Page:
Ashley Smith was the focus of several reports into Canada's prison system. (Photo courtesy of Ashley Smith's family)

A Saskatchewan prison official accused of assaulting a mentally ill inmate from New Brunswick says he didn't hit the woman, but did enter her cell because he felt she needed to be restrained.

John Tarala, 61, was a supervisor at the Prairie Regional Psychiatric Centre in Saskatoon. He is accused of repeatedly hitting Ashley Smith during an incident in March 2007.

Smith had a long history of problems in youth and adult corrections facilities and had tried to commit suicide in the past.

Shortly after the Saskatoon incident, Smith was moved to another federal institution in Ontario. In October 2007, she committed suicide.

Her death, at age 19, led to several examinations into how Canada's corrections system handles young people with mental illness.

Tarala was charged over the Saskatoon incident in the fall of 2007. At his trial Wednesday, he admitted he did not follow proper procedures during the incident with Smith.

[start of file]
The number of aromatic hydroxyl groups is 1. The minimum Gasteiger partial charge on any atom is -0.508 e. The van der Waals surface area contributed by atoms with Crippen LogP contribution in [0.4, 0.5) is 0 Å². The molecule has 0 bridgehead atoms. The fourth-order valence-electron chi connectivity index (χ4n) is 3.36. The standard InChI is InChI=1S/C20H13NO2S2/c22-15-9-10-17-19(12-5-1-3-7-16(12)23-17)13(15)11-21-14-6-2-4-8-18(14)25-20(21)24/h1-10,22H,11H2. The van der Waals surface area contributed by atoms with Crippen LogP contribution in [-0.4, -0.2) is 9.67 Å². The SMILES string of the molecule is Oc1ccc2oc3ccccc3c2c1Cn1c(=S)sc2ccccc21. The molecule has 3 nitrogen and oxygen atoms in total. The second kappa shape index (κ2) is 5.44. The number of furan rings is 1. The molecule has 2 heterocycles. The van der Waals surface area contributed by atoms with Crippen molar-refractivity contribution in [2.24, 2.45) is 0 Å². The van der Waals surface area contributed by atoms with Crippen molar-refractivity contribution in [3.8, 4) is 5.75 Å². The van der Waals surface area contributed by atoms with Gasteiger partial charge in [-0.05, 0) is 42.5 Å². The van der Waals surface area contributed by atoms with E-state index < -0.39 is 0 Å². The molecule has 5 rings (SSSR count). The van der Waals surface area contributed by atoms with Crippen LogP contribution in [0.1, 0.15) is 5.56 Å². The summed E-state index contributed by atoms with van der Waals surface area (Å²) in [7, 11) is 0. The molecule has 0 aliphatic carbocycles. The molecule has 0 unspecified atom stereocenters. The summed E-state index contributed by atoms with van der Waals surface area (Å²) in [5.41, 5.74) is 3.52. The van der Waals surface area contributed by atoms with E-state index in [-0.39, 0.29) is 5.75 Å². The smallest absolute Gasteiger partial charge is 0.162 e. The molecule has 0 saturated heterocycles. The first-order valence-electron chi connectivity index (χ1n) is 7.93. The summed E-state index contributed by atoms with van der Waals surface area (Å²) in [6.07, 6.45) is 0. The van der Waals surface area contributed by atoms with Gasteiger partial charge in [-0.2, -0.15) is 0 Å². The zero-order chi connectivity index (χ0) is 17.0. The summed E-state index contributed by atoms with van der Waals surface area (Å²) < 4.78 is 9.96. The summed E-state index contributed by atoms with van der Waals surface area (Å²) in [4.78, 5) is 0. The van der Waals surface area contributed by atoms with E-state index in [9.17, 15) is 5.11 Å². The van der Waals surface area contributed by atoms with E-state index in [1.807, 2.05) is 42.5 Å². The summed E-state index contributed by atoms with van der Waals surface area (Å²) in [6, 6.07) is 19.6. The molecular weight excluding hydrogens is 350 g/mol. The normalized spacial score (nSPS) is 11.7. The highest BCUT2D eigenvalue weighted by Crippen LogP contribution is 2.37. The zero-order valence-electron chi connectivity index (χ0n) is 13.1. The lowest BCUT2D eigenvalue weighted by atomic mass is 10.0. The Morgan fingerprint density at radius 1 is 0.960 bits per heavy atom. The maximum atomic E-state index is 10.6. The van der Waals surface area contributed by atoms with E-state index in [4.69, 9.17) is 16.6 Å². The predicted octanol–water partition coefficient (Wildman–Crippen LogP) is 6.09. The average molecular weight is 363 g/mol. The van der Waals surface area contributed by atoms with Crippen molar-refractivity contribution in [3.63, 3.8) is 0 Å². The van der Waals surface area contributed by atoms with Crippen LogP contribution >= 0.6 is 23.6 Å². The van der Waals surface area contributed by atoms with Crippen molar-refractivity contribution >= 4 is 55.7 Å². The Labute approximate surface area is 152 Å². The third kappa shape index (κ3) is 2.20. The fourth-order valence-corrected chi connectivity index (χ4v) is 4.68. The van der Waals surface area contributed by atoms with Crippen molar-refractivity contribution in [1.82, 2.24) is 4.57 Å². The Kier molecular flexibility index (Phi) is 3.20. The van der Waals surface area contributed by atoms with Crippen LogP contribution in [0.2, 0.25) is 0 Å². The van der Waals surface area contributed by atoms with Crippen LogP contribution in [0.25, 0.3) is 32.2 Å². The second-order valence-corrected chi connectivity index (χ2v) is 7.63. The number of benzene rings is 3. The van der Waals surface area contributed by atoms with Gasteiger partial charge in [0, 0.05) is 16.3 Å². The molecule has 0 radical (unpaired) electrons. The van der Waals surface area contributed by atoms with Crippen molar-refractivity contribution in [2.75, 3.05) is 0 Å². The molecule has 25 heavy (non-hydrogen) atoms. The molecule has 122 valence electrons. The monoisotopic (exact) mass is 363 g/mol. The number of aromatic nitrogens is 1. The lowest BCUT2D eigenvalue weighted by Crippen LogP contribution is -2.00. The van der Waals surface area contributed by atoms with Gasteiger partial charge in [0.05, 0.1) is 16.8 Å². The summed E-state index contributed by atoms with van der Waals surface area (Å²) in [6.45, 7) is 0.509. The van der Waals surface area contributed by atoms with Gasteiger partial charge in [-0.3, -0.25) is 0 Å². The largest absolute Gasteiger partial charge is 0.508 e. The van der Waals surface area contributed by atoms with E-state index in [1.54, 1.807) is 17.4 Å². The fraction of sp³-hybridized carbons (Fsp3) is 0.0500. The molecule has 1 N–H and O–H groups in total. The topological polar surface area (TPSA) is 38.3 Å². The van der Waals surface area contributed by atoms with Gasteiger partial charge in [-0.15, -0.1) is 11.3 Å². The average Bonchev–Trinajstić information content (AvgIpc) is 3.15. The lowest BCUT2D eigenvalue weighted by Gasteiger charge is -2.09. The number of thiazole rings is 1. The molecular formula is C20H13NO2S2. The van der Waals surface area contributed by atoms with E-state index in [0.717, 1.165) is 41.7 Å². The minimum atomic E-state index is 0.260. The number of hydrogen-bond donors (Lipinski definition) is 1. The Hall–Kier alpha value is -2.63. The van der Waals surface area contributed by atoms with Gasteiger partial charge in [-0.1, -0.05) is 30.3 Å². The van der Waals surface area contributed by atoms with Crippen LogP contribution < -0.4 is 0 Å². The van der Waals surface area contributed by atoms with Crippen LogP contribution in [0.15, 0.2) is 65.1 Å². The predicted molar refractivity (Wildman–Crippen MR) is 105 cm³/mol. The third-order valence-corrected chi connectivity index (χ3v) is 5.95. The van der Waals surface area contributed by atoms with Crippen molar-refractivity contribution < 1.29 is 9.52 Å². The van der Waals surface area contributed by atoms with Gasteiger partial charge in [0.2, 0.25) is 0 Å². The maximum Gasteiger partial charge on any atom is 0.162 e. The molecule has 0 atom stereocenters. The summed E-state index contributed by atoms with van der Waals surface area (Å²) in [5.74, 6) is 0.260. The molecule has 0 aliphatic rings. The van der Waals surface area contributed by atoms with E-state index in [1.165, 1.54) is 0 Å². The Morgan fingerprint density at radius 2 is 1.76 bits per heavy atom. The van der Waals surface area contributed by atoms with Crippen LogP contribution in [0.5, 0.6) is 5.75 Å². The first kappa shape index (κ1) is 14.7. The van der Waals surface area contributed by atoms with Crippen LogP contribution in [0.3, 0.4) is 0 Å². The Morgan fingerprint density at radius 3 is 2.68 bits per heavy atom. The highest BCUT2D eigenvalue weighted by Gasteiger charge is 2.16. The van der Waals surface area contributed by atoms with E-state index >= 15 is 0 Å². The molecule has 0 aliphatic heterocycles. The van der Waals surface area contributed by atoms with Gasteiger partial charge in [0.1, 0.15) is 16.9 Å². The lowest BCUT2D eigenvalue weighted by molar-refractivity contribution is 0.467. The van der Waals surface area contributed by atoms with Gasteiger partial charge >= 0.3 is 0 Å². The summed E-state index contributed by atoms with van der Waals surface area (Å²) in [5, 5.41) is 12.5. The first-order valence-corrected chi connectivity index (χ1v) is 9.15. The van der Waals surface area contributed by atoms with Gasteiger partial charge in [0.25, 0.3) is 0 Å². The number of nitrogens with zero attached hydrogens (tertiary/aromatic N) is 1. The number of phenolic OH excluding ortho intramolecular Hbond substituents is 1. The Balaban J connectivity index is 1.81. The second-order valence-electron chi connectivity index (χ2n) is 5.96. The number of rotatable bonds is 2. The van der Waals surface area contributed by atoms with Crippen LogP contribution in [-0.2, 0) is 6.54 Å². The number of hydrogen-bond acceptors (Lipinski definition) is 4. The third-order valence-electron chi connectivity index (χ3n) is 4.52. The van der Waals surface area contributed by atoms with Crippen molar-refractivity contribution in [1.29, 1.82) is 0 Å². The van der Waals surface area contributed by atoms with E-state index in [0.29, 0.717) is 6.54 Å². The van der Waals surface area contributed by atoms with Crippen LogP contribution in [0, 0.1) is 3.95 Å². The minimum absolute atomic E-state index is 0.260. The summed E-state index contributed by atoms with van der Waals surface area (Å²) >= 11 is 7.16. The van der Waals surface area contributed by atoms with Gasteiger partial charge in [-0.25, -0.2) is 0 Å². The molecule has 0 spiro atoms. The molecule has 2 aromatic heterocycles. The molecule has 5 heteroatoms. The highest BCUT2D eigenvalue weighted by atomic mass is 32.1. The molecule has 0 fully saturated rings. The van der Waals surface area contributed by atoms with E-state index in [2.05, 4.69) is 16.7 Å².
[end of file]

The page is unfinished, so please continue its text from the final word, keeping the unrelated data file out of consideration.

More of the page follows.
Tarala testified he knows supervisors are not supposed to go into cells. But he said that on the night in question he feared for Smith's life and went into her cell because he felt she needed to be restrained.

He said he didn't hit the young woman, but did apply a submission hold when she tried to hit him in the groin. Tarala also denied telling two other staff to alter their reports of what happened.

According to reports about Smith's experiences with the criminal justice system, she spent most of her teen years being bounced around different youth detention centres in New Brunswick.

When she entered the adult system she was moved among nine federal facilities in less than 12 months.